We’re in the business of making people more productive, so it’s no wonder that people find us by searching for things like “how do I speed up my typing?”. While we could spend an entire blog post talking about the benefits of TextExpander, here we want to give you some practical, useful tips that you can put into action today.
Speeding up your typing accomplishes way more than you might think. We all strive for a better balance between our work and personal lives;if you can do more, faster, then you have extra time to spend away from work projects. If people on your team aren’t waiting for you, you’re also improving the quality of their work-life balance.
With these thoughts in mind, let’s start all the way at the beginning.
Learn How to Type
This might seem obvious, but it’s surprising to see how many people don’t know how to touch type. Typing classes are rarely taught in school these days because it’s assumed that students are already proficient at using keyboards. According to MIT Technology Review, “most children start typing on cell phones and computers.” While this behavior enables kids to develop a form of typing, it’s a far cry from the touch typing education that traditional typing or keyboarding classes provide.
All that said, if you never learned to touch type, it’s probably not your fault. Our educational system is always changing. In the same way that schools no longer teach cursive writing, typing classes on an IBM Selectric typewriter are a thing of the past.
Paradoxically, the rise of technology that removed typing classes has also made typing classes more widely available. A quick search for touch typing shows thousands of results for free, online typing courses. So if you never learned to type, start there. No matter how fast your own methods might be, it’s likely that learning to touch type will give you a dramatic increase in speed.
Break Your Bad Habits
This applies to those who learned to touch type, and to those who taught themselves typing through other methods. Almost every person picks up habits we should leave behind. Some of them spawn from changing times, while others are more indicative of changing environments.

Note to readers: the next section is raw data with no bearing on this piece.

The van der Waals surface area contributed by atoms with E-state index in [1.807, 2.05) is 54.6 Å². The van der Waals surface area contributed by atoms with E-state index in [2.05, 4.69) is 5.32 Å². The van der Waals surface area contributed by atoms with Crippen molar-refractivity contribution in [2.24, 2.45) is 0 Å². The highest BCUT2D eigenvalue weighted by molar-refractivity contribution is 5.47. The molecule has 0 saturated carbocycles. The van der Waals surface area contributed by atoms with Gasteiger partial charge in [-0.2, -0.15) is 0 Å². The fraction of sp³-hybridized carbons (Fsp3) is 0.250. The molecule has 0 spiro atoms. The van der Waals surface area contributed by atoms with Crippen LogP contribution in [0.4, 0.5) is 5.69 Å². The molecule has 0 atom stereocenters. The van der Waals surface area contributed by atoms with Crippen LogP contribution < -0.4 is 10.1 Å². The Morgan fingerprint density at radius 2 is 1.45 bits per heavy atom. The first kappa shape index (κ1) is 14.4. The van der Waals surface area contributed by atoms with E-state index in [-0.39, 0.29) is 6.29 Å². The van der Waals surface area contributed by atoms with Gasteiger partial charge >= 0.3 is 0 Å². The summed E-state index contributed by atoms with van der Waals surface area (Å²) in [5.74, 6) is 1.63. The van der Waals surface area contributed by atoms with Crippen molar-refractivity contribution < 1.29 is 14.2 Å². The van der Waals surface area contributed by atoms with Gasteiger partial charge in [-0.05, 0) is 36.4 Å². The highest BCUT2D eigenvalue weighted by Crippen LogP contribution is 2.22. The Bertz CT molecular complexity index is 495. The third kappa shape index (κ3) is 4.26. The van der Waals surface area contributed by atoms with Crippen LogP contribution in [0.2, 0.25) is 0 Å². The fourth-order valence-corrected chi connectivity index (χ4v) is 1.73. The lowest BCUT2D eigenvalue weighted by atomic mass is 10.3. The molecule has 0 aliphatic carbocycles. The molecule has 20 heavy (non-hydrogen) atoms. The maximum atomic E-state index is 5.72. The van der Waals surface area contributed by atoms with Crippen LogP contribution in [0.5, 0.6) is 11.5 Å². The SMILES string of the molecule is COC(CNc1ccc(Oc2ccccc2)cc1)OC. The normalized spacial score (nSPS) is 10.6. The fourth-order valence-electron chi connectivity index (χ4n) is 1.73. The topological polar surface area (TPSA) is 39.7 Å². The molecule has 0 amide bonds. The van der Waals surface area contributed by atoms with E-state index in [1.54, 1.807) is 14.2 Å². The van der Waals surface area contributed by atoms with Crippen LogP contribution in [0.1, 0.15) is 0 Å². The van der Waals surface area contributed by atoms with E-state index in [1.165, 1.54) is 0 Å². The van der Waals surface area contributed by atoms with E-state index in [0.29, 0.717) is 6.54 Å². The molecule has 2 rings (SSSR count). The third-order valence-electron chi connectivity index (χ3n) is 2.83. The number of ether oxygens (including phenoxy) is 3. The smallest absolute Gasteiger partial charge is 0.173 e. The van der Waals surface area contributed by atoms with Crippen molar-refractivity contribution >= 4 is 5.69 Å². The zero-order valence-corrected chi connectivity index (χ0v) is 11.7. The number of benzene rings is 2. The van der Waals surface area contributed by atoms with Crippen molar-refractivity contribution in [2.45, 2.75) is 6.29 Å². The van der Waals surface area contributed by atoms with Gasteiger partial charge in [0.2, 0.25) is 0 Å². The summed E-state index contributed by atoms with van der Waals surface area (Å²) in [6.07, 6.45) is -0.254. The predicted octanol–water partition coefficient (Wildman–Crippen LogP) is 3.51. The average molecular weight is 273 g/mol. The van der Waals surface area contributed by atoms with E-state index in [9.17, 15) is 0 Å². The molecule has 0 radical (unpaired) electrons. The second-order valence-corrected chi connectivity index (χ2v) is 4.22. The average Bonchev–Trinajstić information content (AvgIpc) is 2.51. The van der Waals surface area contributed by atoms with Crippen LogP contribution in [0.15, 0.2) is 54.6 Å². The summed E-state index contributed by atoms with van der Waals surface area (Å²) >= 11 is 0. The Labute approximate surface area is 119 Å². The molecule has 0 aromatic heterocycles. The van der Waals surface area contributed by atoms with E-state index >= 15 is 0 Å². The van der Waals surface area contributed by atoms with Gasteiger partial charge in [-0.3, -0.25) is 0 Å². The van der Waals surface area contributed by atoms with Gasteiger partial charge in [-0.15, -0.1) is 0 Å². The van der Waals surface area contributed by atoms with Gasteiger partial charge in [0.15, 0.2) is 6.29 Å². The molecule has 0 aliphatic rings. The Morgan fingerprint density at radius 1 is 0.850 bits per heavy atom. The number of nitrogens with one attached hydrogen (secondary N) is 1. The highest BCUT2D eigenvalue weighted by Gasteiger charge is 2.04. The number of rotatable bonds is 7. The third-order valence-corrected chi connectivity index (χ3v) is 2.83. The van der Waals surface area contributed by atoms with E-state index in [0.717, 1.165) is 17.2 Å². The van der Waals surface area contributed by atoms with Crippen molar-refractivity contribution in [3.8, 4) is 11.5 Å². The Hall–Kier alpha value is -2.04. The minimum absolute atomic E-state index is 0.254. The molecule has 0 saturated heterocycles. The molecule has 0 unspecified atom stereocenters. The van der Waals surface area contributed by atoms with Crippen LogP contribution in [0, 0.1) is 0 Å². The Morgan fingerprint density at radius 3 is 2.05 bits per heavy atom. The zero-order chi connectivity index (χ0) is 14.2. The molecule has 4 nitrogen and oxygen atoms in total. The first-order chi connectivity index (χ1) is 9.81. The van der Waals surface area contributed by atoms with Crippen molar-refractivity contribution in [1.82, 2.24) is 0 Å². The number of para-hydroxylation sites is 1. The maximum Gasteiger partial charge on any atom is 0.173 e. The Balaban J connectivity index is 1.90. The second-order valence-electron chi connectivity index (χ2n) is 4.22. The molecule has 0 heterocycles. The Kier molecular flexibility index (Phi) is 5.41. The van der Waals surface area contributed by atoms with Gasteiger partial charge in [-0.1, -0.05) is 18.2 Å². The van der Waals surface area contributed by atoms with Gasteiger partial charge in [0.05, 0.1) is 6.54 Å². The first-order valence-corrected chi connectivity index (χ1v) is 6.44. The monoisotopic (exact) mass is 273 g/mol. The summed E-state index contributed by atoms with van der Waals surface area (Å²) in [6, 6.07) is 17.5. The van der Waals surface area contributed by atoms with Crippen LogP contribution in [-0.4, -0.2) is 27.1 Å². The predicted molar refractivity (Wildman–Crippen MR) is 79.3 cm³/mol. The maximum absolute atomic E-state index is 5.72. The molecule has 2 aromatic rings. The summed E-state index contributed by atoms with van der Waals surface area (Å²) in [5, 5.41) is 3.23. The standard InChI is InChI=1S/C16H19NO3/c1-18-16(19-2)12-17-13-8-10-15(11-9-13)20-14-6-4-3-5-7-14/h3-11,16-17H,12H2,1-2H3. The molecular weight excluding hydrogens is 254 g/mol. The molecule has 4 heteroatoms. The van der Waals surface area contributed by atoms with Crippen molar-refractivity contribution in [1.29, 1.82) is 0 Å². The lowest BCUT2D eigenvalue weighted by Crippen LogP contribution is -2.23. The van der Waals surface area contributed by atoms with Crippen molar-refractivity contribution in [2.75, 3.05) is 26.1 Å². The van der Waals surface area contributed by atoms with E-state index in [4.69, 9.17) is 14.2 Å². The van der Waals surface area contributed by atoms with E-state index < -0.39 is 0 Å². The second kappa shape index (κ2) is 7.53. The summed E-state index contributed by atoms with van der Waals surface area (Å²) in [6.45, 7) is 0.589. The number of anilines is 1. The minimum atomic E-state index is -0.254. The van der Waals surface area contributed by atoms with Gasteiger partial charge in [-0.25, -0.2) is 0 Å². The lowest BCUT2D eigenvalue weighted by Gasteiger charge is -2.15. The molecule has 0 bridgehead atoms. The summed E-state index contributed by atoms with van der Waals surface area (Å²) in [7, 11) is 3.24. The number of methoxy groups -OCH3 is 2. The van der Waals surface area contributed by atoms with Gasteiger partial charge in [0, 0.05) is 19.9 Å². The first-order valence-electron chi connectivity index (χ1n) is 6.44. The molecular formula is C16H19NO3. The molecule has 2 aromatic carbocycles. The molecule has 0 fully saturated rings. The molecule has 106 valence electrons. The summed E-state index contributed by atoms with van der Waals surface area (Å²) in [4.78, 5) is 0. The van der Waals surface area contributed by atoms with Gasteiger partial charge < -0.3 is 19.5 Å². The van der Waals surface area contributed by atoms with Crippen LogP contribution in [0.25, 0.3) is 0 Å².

For example, do you still use two spaces after a period? Chances are, if you do, you learned to type on a typewriter. This rule came into existence in the early twentieth century, adding an extra space in the name of readability. But with computers and font kerning, the need for the extra space disappeared and now only exists as something that slows down your typing speed.
If you never learned to touch type, there’s a good chance that you have some bad habits to break too. It’s common to see self-taught typists only use two or three fingers on each hand, for example. While learning the home row and touch typing is no simple task, increasing your typing speed is a natural byproduct. The more fingers you use, the faster you can hit the keys.
And that’s before we even start talking about looking at your keyboard…
Practice for Precision
One of the biggest mistakes that people make when they learn to type is aiming for speed first. This is especially common for people who learn on computers, because the backspace key makes it simple to correct a mistake.
It’s arguable that people who learned on a typewriter had an advantage. Resetting the typing head, using correction fluid or tape, and then re-typing your letters was a tedious process. So those people who learned to type on typewriters tended toward precision before working on speed.
“But I wanted to know how to speed up my typing, and you said that backspacing was simple!” While corrections using a backspace or arrow keys are simple, they still take time. Every moment that you’re not adding characters to the document is slowing down your typing speed. So even if things are easier today than they were in the past, practicing for precision is still an ideal way of making sure that your typing speed is as fast as it can be.
Oh, remember when we mentioned looking at your keyboard? As much as you might think that helps your accuracy, you’re hurting yourself. Increasing your typing speed relies on being able to spot your mistakes when they happen. If you’re moving your eyes back and forth between your keyboard and your screen, there’s a good chance that you’re going to miss a mistake when it happens.